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Today, the People’s Maps Commission released updated versions of initial maps the Commission released last month. Commission maps released today include seven electoral maps for public consideration, as the Commission gets closer to its goal of creating unbiased and nonpartisan maps for Wisconsin voters. Members of the public are welcome and encouraged to use the PMC public comment portal to submit final feedback and suggestions by noon on Wednesday, October 27.
“The Commission has worked hard to update our preliminary maps, taking into account the input we’ve received since their initial release. We especially worked to ensure communities of interest weren’t split while ensuring that candidates of choice for minority populations get a fair shot,” said PMC Chair Christopher Ford. “We trust that our transparent and deliberate process will more clearly reflect the communities where Wisconsinites live, work, and vote.”
Over the course of the last year, the nine PMC commissioners, representing Wisconsin’s eight congressional districts, have hosted multiple public hearings to ensure Wisconsinites were an integral part of the map drawing process.
Last month, on September 30, 2021, the Commission released a first, preliminary round of draft maps for public review and consideration. The updated preliminary maps released today incorporate feedback that the Commission received and consolidate the nine preliminary drafts into the seven released today. The Commission eliminated one of its previously released Congressional maps, and is releasing a fourth Congressional map for public input. Congressional Draft 4 responds to public input desiring more competitive Congressional districts, while respecting the Commission’s other criteria.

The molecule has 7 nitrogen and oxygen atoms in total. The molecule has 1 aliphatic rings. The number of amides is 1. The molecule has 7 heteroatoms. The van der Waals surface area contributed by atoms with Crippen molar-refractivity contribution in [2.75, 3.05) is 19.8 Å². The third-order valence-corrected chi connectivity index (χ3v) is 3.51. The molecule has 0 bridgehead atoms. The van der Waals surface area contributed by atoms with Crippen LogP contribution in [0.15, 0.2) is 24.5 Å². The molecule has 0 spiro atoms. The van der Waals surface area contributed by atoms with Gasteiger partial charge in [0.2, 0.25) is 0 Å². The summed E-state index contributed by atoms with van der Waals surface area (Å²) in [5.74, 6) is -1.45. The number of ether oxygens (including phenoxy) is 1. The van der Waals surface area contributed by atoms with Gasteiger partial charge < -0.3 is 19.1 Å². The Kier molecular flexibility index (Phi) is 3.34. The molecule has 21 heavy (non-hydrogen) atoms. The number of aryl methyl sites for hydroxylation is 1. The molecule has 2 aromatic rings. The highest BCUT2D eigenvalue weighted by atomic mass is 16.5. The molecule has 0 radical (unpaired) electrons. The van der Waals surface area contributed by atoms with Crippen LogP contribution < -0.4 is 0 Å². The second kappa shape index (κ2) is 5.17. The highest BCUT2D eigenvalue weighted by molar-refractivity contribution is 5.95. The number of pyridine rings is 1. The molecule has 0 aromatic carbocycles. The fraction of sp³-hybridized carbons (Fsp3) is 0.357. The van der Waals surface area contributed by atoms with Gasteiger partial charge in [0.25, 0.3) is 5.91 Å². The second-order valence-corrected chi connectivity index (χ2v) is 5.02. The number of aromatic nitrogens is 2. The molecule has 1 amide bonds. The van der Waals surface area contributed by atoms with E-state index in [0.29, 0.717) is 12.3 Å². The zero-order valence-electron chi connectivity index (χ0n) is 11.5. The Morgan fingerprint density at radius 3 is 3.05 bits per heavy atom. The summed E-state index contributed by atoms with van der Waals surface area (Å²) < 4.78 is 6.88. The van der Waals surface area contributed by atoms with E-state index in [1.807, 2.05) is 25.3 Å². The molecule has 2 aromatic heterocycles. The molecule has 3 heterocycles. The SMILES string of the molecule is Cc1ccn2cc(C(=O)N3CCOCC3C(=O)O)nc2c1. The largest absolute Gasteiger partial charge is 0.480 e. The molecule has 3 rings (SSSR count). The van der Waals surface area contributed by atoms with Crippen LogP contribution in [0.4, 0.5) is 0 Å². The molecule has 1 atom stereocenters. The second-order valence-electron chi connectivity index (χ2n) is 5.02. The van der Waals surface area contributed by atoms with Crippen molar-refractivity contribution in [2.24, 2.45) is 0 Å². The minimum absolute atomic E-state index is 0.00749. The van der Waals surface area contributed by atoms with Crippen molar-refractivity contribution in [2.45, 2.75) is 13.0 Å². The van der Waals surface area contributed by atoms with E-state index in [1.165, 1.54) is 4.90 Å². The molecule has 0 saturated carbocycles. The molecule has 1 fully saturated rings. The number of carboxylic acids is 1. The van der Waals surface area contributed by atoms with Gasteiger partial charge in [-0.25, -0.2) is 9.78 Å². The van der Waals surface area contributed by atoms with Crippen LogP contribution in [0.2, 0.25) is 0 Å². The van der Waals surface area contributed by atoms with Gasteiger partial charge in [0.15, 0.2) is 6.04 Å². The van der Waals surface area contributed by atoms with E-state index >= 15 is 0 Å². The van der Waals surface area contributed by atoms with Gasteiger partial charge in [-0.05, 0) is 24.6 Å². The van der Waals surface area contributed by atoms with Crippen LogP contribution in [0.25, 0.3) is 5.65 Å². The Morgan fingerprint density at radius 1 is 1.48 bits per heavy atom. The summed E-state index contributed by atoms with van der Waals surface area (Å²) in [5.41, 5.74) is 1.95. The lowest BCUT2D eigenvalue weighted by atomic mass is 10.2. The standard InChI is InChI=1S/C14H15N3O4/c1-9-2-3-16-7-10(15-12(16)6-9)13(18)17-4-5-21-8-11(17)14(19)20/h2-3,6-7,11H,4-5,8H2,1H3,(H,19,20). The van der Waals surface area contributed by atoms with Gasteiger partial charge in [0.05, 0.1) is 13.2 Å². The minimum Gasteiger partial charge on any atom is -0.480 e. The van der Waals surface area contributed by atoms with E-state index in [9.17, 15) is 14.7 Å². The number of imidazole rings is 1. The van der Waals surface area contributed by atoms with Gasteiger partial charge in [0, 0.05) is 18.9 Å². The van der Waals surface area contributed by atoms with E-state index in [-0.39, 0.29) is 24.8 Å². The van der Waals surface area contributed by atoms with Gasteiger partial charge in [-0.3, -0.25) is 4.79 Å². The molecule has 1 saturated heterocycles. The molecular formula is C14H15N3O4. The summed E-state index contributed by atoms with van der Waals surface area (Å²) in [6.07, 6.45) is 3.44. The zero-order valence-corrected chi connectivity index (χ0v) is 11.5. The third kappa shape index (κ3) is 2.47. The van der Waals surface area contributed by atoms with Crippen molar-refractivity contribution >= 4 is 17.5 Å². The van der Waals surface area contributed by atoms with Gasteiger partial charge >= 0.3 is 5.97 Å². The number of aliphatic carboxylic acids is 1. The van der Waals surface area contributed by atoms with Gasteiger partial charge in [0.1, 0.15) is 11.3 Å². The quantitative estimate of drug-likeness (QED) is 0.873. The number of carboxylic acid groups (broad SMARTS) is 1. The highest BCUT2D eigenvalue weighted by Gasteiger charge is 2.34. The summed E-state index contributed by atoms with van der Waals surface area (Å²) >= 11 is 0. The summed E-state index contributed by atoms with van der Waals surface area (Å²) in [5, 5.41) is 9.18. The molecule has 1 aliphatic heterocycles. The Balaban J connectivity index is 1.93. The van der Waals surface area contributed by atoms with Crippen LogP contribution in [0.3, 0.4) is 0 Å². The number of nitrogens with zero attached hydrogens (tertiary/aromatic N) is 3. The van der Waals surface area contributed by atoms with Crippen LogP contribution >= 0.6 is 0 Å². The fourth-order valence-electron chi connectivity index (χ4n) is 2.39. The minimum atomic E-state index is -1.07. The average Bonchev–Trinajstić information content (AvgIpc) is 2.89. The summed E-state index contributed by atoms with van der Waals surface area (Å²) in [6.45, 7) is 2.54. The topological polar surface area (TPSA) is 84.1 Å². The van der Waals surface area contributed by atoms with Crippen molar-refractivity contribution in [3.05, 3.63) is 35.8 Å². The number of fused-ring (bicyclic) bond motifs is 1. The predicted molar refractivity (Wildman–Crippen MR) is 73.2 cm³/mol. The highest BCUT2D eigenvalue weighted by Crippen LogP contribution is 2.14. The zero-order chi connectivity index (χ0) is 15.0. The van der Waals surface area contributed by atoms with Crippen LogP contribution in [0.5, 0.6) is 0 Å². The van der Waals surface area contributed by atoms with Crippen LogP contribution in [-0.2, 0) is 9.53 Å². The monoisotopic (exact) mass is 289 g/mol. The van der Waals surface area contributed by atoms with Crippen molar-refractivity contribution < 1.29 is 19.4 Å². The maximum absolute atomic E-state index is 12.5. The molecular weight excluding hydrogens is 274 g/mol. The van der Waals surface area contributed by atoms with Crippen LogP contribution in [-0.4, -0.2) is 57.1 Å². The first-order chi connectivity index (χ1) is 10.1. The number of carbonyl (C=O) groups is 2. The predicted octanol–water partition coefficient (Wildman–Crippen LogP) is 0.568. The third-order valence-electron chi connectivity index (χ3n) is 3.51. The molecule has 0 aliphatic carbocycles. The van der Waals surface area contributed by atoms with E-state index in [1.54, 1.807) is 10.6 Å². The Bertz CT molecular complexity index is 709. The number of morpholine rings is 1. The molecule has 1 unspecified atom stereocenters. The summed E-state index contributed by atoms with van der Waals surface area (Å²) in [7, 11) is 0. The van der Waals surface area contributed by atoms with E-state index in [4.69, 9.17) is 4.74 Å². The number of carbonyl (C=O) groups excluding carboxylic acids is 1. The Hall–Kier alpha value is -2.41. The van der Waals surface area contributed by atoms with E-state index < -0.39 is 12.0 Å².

All preliminary maps and updated maps released today were drawn according to the Commission’s criteria, including best efforts to not split the communities of interest submitted by residents in each particular region of the state.
Based on feedback received regarding preliminary maps released last month, the Commission is also providing additional information regarding how updated maps released today affect minority communities.
The Commission’s newest Assembly maps, labeled Refined Assembly 1 and Refined Assembly 2, each has nine districts in the Milwaukee area with majority-minority (non-white) voting age populations. Of those, both Refined Assembly 1 and Refined Assembly 2 have seven districts with substantial Black voting age populations, ensuring that in each the Black community’s candidate of choice is electable. There are also two districts in each plan with substantial Hispanic voting age populations, likewise allowing the Hispanic community to elect its candidates of choice. Each plan also has a tenth majority-minority district in the Racine area when considering population of all ages.
In the corresponding Senate maps, Refined Senate 1 and Refined Senate 2, each has two districts with substantial Black voting age populations, ensuring that the Black voting age population candidates of choice are electable. Refined Senate 1 includes two majority-minority districts and Refined Senate 2 has three majority-minority districts.
Latest series of maps includes:
|Refined Set 1
Refined Assembly Draft 1
Refined Senate Draft 1
|Refined Set 2:
Refined Assembly Draft 2
Refined Senate Draft 2
Congressional Draft 2
Congressional Draft 3
Congressional Draft 4
The Commission will incorporate incoming feedback and plans to release final maps in early November.